Just realised she lied for a month. Regardless of her own circumstances I would say most people could have visited at least once in that time.

Cheerbear23 Sun 16-Dec-18 12:59:41

I would ask her why she did that. It’s too big to ignore. Is there a big back story to this though?

FoxFoxSierra Sun 16-Dec-18 12:59:59

I swear I've read this exact thread about a grandad with dementia

Didiusfalco Sun 16-Dec-18 13:03:05

I’ve seen your other posts. Of course you have every right to feel furious, but you need to take back control. My slightly older gran, who has no money but her state pension is in a lovely nursing home. My mum is not sacrificing her own retirement to look after her - you need to look after yourself, this Aunt and your other family don’t care, they are not worth your time.

rosesandrhorns Sun 16-Dec-18 13:06:39

Her mother in law was in hospital so got moved from there to the care home so it's not even like she was helping care for her.
There's no backstory to it,she just doesn't want the bother.
(Have changed locations etc just incase anyone I knows..dynamics are still the same tho she's daughter and I'm granddaughter )

rosesandrhorns Sun 16-Dec-18 13:07:02

*incase anyone knows me on here

rosesandrhorns Sun 16-Dec-18 13:08:22

A whole month she kept up with the charade.
I didn't say anything because I didn't want to be In that position where she knows I know and how awkward it would become.
After my mum died I honestly thought she would be there for me.
Fool to think an aunt could care.

gottastopeatingchocolate Sun 16-Dec-18 13:14:02

YANBU - however, "not forgiving" seems to be causing you some problems and having absolutely no impact on your Aunt - so I wonder if you might prefer to work out what actions or thought processes on your part might enable you to move on from this past deception?

AnoukSpirit Sun 16-Dec-18 13:14:05

I think whether or not you forgive her pales into insignificance compared to the greater issues here.

Have you acted on any of the previous excellent advice you had in terms of getting appropriate care and support in place and recovering your own life?

Unless your ability to forgive or not is the barrier standing between you and acting on all that advice, why is that what you're focusing on?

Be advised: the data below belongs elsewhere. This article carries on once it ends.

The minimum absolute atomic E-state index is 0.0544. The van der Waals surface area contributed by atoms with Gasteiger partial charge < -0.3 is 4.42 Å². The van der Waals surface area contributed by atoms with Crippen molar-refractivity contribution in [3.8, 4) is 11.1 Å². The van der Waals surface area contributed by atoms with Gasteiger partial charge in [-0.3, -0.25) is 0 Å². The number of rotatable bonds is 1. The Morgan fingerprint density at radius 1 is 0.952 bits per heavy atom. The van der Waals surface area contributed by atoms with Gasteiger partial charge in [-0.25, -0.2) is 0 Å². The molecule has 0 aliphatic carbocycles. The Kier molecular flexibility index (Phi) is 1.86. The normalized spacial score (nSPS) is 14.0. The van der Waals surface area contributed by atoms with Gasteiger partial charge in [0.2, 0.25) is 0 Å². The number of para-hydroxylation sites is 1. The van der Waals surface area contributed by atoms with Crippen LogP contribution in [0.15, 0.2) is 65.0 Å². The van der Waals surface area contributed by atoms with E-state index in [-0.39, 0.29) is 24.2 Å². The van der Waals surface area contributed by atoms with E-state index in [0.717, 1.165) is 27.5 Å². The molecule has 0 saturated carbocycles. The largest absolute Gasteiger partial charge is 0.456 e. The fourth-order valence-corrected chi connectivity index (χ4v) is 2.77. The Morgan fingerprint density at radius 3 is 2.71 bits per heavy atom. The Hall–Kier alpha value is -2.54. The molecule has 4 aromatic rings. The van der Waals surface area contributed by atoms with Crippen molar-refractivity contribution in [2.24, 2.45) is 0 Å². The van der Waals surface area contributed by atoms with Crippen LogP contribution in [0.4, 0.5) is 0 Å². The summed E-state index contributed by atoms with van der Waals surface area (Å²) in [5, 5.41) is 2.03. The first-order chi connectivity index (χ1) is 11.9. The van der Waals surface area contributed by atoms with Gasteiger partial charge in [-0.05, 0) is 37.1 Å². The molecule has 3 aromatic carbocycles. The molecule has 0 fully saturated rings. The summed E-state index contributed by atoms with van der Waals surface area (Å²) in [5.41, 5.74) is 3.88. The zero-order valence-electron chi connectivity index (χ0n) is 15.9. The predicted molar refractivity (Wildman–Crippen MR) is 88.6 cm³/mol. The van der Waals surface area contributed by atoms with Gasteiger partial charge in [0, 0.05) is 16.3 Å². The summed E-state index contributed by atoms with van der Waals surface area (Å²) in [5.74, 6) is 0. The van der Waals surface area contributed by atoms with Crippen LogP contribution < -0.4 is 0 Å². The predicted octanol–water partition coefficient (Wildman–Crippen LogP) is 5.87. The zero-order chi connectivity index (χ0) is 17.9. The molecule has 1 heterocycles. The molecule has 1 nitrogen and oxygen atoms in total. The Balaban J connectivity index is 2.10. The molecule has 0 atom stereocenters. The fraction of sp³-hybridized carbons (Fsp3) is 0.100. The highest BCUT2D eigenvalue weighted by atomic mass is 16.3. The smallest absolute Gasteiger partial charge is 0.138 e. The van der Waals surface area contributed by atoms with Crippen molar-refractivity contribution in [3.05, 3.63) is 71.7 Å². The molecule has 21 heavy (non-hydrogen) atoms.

Nothing is going to get better until you do something different. Forgiving or not is irrelevant. It won't change your circumstances.

If there are barriers in the way of you acting on the advice you had before, then talk to us about them so we can help you remove them and enable you to act on that advice. Otherwise, as unfair as this situation is, it will not change.

So, what is preventing you from acting? Let us help with that this time.

gobbynorthernbird Sun 16-Dec-18 13:14:51

OP, you've had a number of threads now where you don't seem to take advice. Your Grandma would probably be better off in a care home. Stop wasting energy being angry at your aunt, and stop martyring yourself.

HolesinTheSoles Sun 16-Dec-18 13:15:10

I wouldn't forgive her. I'd tell her that you know (and you've told all mutual friends and family if any) and that as she's so selfish you want nothing more to do with her. What a cow.

rosesandrhorns Sun 16-Dec-18 13:16:35

I've contacted social services and I've decided after the year will have to move into care home as I can't do it anymore.
I'm snappy all the time.
I'm drained from it but my aunt won't come over to sort the house out so that's gonna be my job too.
Sometimes I wish she would just go to sleep and not wake up so it's just over (does that sound awful?)
I just need it to be over now.

rosesandrhorns Sun 16-Dec-18 13:17:54

The reason I've did this for so long is because she is like a mum to me and has been a mum since I was 14 when mine died.
I feel like I'm loosing my mum again ..so keeping here hear (even the state she was in ) she's still here with me ..and that was better than not having her.

Sooveritg Sun 16-Dec-18 13:25:16

That's not a nice thing to say.